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Cray's midrange line big on Xeons, GPUs

Packing some Nehalem-EX punch

Reducing the cost and complexity of web vulnerability management

In launching the CX1000 midrange supercomputer lineup, it looks like Cray is finally getting tired of trying to peddle Lexuses and BMWs to people who can only afford Fords and Chevys.

As Cray's top brass were hinting it would when it talked about its fourth quarter financial results back in late February, the company has put out a new product that shoots the gap between its entry CX1 baby super, based on Intel's Xeon processors, and its midrange and high-end massively parallel XT6m and XT6 supers, based on Advanced Micro Devices Opterons and which use Cray's own SeaStar2+ 2D and 3D torus interconnects to scale out.

The new machines are not based on Opteron processors and trimmed down SeaStar2+ interconnects, as El Reg speculated might be possible back in February, but on Intel's new "Westmere-EP" Xeon 5600 and impending "Nehalem-EX" Xeon 7500s, a possibility that was pondered as well. The new blade servers also deploy Nvidia's prior generation of Tesla graphics co-processors rather than the much-improved and still not shipping "Fermi" GPUs that were previewed at the SC09 supercomputing trade show last November.

There are three different models of the CX1000 machines, and only two of them are actually being announced today. The CX1000-C is a 7U chassis that holds 18 half-height two-socket blade servers based on the new six-core Xeon 5600 processors launched last week. There are ten blades along the bottom and eight blades along the top, with space for two fan blades for cooling in the center of the top part of the chassis. This chassis does not make use of the SeaStar2+ interconnect, but does have a 36-port quad data rate (40 Gb/sec) InfiniBand switch for lashing the blades together so they can run parallel computing workloads that use the ubiquitous Message Passing Interface (MPI) protocol for supercomputing.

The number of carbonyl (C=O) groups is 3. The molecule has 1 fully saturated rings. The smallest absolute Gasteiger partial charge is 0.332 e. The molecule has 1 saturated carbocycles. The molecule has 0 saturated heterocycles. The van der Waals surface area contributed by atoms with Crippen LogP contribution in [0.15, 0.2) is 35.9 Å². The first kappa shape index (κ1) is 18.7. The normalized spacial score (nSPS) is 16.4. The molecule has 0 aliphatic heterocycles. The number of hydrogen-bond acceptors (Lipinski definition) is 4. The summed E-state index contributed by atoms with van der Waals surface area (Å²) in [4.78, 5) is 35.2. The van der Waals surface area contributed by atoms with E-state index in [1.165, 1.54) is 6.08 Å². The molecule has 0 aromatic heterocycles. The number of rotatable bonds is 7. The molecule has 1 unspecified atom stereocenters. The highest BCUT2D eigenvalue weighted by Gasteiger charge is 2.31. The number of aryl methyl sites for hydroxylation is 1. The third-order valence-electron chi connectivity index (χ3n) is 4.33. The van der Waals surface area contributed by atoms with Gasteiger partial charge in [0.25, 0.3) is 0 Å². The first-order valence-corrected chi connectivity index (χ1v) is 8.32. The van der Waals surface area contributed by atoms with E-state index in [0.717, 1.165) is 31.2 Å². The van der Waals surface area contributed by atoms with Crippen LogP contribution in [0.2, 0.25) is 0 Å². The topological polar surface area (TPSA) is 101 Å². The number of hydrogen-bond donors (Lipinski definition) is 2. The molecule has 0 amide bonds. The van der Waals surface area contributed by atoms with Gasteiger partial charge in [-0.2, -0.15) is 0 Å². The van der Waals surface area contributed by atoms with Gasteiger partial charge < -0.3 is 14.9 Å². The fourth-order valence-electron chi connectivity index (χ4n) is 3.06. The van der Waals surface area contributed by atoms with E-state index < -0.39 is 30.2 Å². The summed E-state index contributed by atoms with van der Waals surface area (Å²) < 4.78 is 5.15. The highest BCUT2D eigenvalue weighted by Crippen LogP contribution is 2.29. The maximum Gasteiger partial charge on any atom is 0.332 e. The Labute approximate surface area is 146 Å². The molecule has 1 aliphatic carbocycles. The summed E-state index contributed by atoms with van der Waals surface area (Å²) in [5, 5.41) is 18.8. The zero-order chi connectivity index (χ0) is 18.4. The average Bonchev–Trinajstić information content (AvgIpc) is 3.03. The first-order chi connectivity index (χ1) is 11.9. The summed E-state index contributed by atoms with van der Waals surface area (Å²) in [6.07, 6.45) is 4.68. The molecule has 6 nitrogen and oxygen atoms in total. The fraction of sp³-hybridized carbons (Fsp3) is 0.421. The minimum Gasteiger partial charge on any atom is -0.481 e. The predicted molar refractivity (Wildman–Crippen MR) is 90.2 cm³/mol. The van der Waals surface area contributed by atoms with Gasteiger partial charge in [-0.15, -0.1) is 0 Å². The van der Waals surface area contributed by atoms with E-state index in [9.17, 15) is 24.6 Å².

There is an optional 24-port Gigabit Ethernet switch to hook the machines into Ethernet backbones as well. No word on who is making the InfiniBand and Ethernet switches used in the Cray chassis.

The CX1000-C chassis has one chassis management module and room for four hot-swap N+1 power supplies that together burn about 6500 watts and peak out at 8200 watts. The two fan blades help cool the chassis, and so do the two fans on each blade server.

The chassis also has an ultracapacitor module that allows the mini-super to ride out power outages that are 250 ms or less in duration. (This may not seem like a big deal until your super crashes after running for three months on a simulation and you have to go back and redo some of the calculations from a checkpoint because of a power glitch the human eye can barely perceive.)

The CX1000-C blade server is based on Intel's S5520 "Tylersburg" chipset and could, in theory, support both last year's Xeon 5500 and this year's Xeon 5600 processors. (It is hard to imagine why anyone would want the Xeon 5500s, given that the Xeon 5600's offer roughly 50 per cent more oomph and cost about the same.)

Cray will not support the fastest Xeon 5600 parts in the CX1000-C blades - that would be the six-core 3.33 GHz Xeon X5680 and the four-core 3.46 GHz X5677 - because at 130 watts they are too hot for the blade chassis. But Cray is supporting the six-core 2.93 GHz Xeon X5670s as well as other 95 watt and 80 watt parts with lower clock speeds. The CX1000-C blade has a dozen DDR3 memory sockets and supports up to 48 GB using 4 GB DIMMs. (Cray knows midrange HPC shops are too cheap to spend the extra money on 8 GB DIMMs today.) The blade has a Mellanox ConnectX mezzanine adapter to link out to the InfiniBand switch, a dual-port Gigabit Ethernet controller, and room for one small form factor SATA or SSD drive.

Reducing the cost and complexity of web vulnerability management

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